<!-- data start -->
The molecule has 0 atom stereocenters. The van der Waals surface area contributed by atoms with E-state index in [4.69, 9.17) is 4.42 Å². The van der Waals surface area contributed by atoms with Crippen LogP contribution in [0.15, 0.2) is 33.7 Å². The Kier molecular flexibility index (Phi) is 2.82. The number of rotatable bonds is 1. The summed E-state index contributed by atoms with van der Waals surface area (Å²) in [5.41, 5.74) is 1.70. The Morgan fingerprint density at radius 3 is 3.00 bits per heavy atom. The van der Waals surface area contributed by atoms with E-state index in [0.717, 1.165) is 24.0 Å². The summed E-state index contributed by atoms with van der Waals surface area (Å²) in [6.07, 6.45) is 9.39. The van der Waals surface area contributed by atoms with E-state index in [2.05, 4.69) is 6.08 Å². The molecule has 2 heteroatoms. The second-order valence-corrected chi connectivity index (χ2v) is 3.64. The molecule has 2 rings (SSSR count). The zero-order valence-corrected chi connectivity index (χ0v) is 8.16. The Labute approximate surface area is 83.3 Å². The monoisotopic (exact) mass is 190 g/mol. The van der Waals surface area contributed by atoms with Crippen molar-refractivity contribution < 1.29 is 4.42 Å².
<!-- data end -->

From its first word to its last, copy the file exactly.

The molecule has 0 atom stereocenters. The van der Waals surface area contributed by atoms with E-state index in [4.69, 9.17) is 4.42 Å². The van der Waals surface area contributed by atoms with Crippen LogP contribution in [0.15, 0.2) is 33.7 Å². The Kier molecular flexibility index (Phi) is 2.82. The number of rotatable bonds is 1. The summed E-state index contributed by atoms with van der Waals surface area (Å²) in [5.41, 5.74) is 1.70. The Morgan fingerprint density at radius 3 is 3.00 bits per heavy atom. The van der Waals surface area contributed by atoms with E-state index in [0.717, 1.165) is 24.0 Å². The summed E-state index contributed by atoms with van der Waals surface area (Å²) in [6.07, 6.45) is 9.39. The van der Waals surface area contributed by atoms with E-state index in [2.05, 4.69) is 6.08 Å². The molecule has 2 heteroatoms. The second-order valence-corrected chi connectivity index (χ2v) is 3.64. The molecule has 2 rings (SSSR count). The zero-order valence-corrected chi connectivity index (χ0v) is 8.16. The Labute approximate surface area is 83.3 Å². The monoisotopic (exact) mass is 190 g/mol. The van der Waals surface area contributed by atoms with Crippen molar-refractivity contribution < 1.29 is 4.42 Å².